― Thomas Henry Huxley, Lay Sermons, Addresses, and Reviews


“The science, the art, the jurisprudence, the chief political and social theories, of the modern world have grown out of Greece and Rome—not by favour of, but in the teeth of, the fundamental teachings of early Christianity, to which science, art, and any serious occupation with the things of this world were alike despicable.”

― Thomas Henry Huxley, Agnosticism and Christianity and Other Essays
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4 years ago  ::  Apr 21, 2010 - 1:48PM #10
appy20
Posts: 10,165

Apr 21, 2010 -- 12:24PM, Tolerant Sis wrote:


The Supreme Court was right about this, even though they were right for the wrong reasons.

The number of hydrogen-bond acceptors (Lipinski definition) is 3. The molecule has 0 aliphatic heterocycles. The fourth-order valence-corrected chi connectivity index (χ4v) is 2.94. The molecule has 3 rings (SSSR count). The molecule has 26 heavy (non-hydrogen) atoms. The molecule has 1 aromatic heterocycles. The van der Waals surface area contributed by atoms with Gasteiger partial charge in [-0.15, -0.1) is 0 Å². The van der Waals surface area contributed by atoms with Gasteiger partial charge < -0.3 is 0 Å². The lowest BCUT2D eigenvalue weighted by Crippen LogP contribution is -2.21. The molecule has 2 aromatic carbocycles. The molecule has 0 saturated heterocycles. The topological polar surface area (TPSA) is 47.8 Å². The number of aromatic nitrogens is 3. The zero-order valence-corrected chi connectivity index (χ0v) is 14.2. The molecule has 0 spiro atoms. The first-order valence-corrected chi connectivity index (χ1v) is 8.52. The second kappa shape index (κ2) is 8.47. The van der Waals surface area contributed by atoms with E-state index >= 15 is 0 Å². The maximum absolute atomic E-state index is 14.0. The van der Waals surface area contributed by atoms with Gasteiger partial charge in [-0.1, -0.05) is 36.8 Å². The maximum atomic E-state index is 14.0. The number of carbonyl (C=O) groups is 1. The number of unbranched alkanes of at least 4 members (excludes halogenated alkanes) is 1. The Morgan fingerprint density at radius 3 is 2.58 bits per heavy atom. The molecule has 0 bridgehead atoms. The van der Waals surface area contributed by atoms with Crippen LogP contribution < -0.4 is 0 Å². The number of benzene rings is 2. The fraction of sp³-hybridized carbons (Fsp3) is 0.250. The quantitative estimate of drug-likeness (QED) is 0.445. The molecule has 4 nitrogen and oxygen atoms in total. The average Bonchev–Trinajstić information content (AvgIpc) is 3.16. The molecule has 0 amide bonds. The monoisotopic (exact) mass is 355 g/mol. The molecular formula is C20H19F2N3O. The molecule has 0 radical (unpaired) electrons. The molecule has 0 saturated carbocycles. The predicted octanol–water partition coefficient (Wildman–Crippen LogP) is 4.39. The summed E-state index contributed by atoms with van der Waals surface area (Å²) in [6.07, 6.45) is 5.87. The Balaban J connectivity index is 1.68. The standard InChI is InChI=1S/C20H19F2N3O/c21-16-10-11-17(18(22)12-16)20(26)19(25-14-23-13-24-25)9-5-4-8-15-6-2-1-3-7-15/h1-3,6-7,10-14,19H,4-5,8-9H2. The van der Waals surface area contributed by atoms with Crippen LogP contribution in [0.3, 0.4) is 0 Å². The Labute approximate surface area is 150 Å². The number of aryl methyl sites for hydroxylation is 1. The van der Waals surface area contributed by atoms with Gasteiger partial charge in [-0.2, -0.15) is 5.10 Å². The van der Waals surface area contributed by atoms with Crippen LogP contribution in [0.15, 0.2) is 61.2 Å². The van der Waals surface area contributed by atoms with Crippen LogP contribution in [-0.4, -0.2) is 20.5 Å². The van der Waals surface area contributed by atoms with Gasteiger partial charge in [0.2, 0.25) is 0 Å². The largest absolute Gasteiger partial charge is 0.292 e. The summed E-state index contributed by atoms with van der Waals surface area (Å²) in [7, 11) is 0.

We can't make every illegal action illegal to depict.  If that were the case, newspaper photographers who catch bank robbers in the act or someone being beaten up or even someone being shot would not be able to publish those photographs, and that WOULD be unconstitutional.  


Freedom of the press, even press you vehemently disagree with, is a greater right than the right not to be offended by content.


 




If you are allowing an illegal act to be performed or staging it for photographing purposes, there ought to be some accountability for that and not the speech itself. If a person witnesses a crime and fails to report it, they can be charged with something. Same should apply to photographing something especially if the photographer was a part of instigating the act on film.